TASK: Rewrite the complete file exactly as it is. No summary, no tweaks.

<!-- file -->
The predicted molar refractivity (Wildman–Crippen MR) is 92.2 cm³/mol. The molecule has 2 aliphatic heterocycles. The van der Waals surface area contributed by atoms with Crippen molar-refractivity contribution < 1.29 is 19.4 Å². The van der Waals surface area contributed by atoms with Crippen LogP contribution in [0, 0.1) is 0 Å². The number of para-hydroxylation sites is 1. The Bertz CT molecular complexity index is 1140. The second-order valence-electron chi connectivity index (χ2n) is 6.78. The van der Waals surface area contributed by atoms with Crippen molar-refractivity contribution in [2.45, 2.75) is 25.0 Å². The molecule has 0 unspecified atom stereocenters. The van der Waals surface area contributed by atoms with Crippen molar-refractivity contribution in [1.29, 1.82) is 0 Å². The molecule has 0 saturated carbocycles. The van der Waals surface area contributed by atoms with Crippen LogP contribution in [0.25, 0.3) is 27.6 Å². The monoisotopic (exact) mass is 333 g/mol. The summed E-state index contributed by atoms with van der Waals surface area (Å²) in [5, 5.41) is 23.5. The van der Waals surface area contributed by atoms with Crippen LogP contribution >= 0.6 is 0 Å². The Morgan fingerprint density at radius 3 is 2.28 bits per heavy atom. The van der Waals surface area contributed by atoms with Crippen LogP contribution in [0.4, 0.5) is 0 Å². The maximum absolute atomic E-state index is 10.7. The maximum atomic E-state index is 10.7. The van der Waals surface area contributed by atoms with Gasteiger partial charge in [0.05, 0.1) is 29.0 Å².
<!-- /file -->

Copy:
The predicted molar refractivity (Wildman–Crippen MR) is 92.2 cm³/mol. The molecule has 2 aliphatic heterocycles. The van der Waals surface area contributed by atoms with Crippen molar-refractivity contribution < 1.29 is 19.4 Å². The van der Waals surface area contributed by atoms with Crippen LogP contribution in [0, 0.1) is 0 Å². The number of para-hydroxylation sites is 1. The Bertz CT molecular complexity index is 1140. The second-order valence-electron chi connectivity index (χ2n) is 6.78. The van der Waals surface area contributed by atoms with Crippen molar-refractivity contribution in [2.45, 2.75) is 25.0 Å². The molecule has 0 unspecified atom stereocenters. The van der Waals surface area contributed by atoms with Crippen molar-refractivity contribution in [1.29, 1.82) is 0 Å². The molecule has 0 saturated carbocycles. The van der Waals surface area contributed by atoms with Crippen LogP contribution in [0.25, 0.3) is 27.6 Å². The monoisotopic (exact) mass is 333 g/mol. The summed E-state index contributed by atoms with van der Waals surface area (Å²) in [5, 5.41) is 23.5. The van der Waals surface area contributed by atoms with Crippen LogP contribution >= 0.6 is 0 Å². The Morgan fingerprint density at radius 3 is 2.28 bits per heavy atom. The van der Waals surface area contributed by atoms with Crippen LogP contribution in [0.4, 0.5) is 0 Å². The maximum absolute atomic E-state index is 10.7. The maximum atomic E-state index is 10.7. The van der Waals surface area contributed by atoms with Gasteiger partial charge in [0.05, 0.1) is 29.0 Å².